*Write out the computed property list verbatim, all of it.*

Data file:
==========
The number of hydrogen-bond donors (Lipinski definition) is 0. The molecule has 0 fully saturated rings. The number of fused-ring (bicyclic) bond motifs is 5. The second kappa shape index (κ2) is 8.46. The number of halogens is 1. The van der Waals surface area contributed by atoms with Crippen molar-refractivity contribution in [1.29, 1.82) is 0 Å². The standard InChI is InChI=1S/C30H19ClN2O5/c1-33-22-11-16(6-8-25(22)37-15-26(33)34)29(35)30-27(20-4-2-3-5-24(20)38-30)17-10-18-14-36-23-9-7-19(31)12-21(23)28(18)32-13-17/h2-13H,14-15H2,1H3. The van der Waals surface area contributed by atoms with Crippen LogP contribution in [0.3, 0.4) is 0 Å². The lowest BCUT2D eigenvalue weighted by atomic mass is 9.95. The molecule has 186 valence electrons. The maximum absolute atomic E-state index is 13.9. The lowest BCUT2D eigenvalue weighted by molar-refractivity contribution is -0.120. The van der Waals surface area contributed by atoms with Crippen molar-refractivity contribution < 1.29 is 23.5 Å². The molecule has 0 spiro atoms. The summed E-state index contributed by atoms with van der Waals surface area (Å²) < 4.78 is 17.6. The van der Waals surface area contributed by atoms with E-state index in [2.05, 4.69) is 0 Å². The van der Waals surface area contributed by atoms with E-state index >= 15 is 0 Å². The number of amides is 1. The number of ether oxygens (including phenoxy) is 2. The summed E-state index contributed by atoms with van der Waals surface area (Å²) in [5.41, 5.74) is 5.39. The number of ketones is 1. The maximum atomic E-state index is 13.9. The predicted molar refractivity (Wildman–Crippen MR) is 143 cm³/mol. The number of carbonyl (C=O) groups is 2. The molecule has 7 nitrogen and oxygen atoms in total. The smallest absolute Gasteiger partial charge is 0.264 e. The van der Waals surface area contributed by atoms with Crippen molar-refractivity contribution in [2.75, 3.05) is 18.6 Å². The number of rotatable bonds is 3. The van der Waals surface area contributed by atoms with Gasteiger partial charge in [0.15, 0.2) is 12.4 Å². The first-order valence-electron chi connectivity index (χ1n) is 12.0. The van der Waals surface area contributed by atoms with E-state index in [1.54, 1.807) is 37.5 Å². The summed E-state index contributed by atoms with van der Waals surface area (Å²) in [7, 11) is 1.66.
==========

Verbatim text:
The number of hydrogen-bond donors (Lipinski definition) is 0. The molecule has 0 fully saturated rings. The number of fused-ring (bicyclic) bond motifs is 5. The second kappa shape index (κ2) is 8.46. The number of halogens is 1. The van der Waals surface area contributed by atoms with Crippen molar-refractivity contribution in [1.29, 1.82) is 0 Å². The standard InChI is InChI=1S/C30H19ClN2O5/c1-33-22-11-16(6-8-25(22)37-15-26(33)34)29(35)30-27(20-4-2-3-5-24(20)38-30)17-10-18-14-36-23-9-7-19(31)12-21(23)28(18)32-13-17/h2-13H,14-15H2,1H3. The van der Waals surface area contributed by atoms with Crippen LogP contribution in [0.3, 0.4) is 0 Å². The lowest BCUT2D eigenvalue weighted by atomic mass is 9.95. The molecule has 186 valence electrons. The maximum absolute atomic E-state index is 13.9. The lowest BCUT2D eigenvalue weighted by molar-refractivity contribution is -0.120. The van der Waals surface area contributed by atoms with Crippen molar-refractivity contribution < 1.29 is 23.5 Å². The molecule has 0 spiro atoms. The summed E-state index contributed by atoms with van der Waals surface area (Å²) < 4.78 is 17.6. The van der Waals surface area contributed by atoms with E-state index in [2.05, 4.69) is 0 Å². The van der Waals surface area contributed by atoms with E-state index >= 15 is 0 Å². The number of amides is 1. The number of ether oxygens (including phenoxy) is 2. The summed E-state index contributed by atoms with van der Waals surface area (Å²) in [5.41, 5.74) is 5.39. The number of ketones is 1. The maximum atomic E-state index is 13.9. The predicted molar refractivity (Wildman–Crippen MR) is 143 cm³/mol. The number of carbonyl (C=O) groups is 2. The molecule has 7 nitrogen and oxygen atoms in total. The smallest absolute Gasteiger partial charge is 0.264 e. The van der Waals surface area contributed by atoms with Crippen molar-refractivity contribution in [2.75, 3.05) is 18.6 Å². The number of rotatable bonds is 3. The van der Waals surface area contributed by atoms with Gasteiger partial charge in [0.15, 0.2) is 12.4 Å². The first-order valence-electron chi connectivity index (χ1n) is 12.0. The van der Waals surface area contributed by atoms with E-state index in [1.54, 1.807) is 37.5 Å². The summed E-state index contributed by atoms with van der Waals surface area (Å²) in [7, 11) is 1.66.